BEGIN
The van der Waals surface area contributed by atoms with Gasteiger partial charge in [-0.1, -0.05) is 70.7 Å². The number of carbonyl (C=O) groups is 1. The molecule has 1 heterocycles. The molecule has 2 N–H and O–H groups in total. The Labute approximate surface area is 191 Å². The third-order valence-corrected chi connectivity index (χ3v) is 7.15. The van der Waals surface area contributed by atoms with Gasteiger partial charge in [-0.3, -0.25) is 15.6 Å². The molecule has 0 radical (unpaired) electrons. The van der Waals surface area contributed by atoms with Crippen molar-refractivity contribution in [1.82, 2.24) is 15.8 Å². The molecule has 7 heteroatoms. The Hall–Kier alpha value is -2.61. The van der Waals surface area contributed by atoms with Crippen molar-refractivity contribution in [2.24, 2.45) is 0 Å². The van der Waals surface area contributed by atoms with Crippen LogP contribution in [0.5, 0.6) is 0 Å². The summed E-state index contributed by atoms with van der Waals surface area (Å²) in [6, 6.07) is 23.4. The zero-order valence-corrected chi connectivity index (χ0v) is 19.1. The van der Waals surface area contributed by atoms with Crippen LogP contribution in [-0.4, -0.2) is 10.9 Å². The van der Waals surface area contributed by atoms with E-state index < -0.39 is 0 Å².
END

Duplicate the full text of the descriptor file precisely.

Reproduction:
The van der Waals surface area contributed by atoms with Gasteiger partial charge in [-0.1, -0.05) is 70.7 Å². The number of carbonyl (C=O) groups is 1. The molecule has 1 heterocycles. The molecule has 2 N–H and O–H groups in total. The Labute approximate surface area is 191 Å². The third-order valence-corrected chi connectivity index (χ3v) is 7.15. The van der Waals surface area contributed by atoms with Gasteiger partial charge in [-0.3, -0.25) is 15.6 Å². The molecule has 0 radical (unpaired) electrons. The van der Waals surface area contributed by atoms with Crippen molar-refractivity contribution in [1.82, 2.24) is 15.8 Å². The molecule has 7 heteroatoms. The Hall–Kier alpha value is -2.61. The van der Waals surface area contributed by atoms with Crippen molar-refractivity contribution in [2.24, 2.45) is 0 Å². The van der Waals surface area contributed by atoms with Crippen LogP contribution in [0.5, 0.6) is 0 Å². The summed E-state index contributed by atoms with van der Waals surface area (Å²) in [6, 6.07) is 23.4. The zero-order valence-corrected chi connectivity index (χ0v) is 19.1. The van der Waals surface area contributed by atoms with Crippen LogP contribution in [-0.4, -0.2) is 10.9 Å². The van der Waals surface area contributed by atoms with E-state index < -0.39 is 0 Å².